The question posed to the guy wasn’t. “Could a 40 amp charger work if it was only drawing 30 or 16 amps?” I think if you read the clarification attached to the end of this article it becomes a non-story

  • Major Sceptic

    i understand the night comment about charging off peak, but i would still be a anxious about running the the 5kw ac and various electrical items that run in my place over night with the tiny little wire that comes into my power box, as for the electrical contractors assessment, i think hes probably talking the scenario where we all change to electric cars and charge them over night.n for the dudes in the the article to say no upgrading will be necessary might be a bit of a stretch.

    • Higgy

      As one of the first owners in Vic I have an older house, aircon etc. I also have a 40 amp wall charger for my Tesla. No changes to my wiring required other than a new circuit from my switchboard and the installation of a 50 amp breaker.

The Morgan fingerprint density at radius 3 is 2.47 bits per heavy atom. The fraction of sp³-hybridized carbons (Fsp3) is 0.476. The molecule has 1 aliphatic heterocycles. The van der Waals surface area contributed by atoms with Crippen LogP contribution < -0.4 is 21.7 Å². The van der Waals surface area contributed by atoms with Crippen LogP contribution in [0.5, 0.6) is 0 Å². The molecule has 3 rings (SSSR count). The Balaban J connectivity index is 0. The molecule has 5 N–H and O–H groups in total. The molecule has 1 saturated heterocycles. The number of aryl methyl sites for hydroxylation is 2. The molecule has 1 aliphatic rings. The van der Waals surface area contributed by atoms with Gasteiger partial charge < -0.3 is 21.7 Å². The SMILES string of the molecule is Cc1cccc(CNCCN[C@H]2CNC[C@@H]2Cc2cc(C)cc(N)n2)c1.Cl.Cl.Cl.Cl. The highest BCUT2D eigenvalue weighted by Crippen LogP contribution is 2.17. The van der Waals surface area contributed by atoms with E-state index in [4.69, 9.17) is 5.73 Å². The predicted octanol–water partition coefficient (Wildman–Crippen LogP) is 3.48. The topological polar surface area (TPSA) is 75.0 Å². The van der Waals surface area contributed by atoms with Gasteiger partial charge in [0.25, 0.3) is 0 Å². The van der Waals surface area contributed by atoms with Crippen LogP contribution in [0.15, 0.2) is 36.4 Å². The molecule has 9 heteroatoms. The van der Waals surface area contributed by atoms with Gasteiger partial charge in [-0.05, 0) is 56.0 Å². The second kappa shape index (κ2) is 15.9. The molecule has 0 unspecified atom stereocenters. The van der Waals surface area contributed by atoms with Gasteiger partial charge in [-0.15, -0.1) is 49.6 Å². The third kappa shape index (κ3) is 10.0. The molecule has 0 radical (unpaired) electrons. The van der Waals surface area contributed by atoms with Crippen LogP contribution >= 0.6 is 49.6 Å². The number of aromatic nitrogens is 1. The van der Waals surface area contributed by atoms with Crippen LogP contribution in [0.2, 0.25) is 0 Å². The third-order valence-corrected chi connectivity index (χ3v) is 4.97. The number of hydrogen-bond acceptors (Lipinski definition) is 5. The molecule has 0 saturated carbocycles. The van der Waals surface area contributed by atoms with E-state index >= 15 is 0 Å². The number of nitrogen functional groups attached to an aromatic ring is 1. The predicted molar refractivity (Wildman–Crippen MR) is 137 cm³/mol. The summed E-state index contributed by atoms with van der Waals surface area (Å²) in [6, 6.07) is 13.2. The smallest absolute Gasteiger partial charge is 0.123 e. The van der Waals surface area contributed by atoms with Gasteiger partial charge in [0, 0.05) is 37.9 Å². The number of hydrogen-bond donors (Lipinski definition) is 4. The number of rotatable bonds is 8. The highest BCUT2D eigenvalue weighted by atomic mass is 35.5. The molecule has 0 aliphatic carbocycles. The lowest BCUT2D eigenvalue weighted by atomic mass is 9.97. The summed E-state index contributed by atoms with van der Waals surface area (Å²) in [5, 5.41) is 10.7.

• Major Sceptic

        Good stuff !

  • Ad van der Meer

    I assume (potential) Model S owners have a larger than average house with a higher than average power consumption. I have no knowledge of the actual situation in Australia, but I’d be shocked if there was’t some spare capacity left to install a 40A charger. Maybe it would need to be a smart charger to make optimal use of the spare capacity, but I get the feeling Malcolm is thinking about the problem instead of thinking about the solution.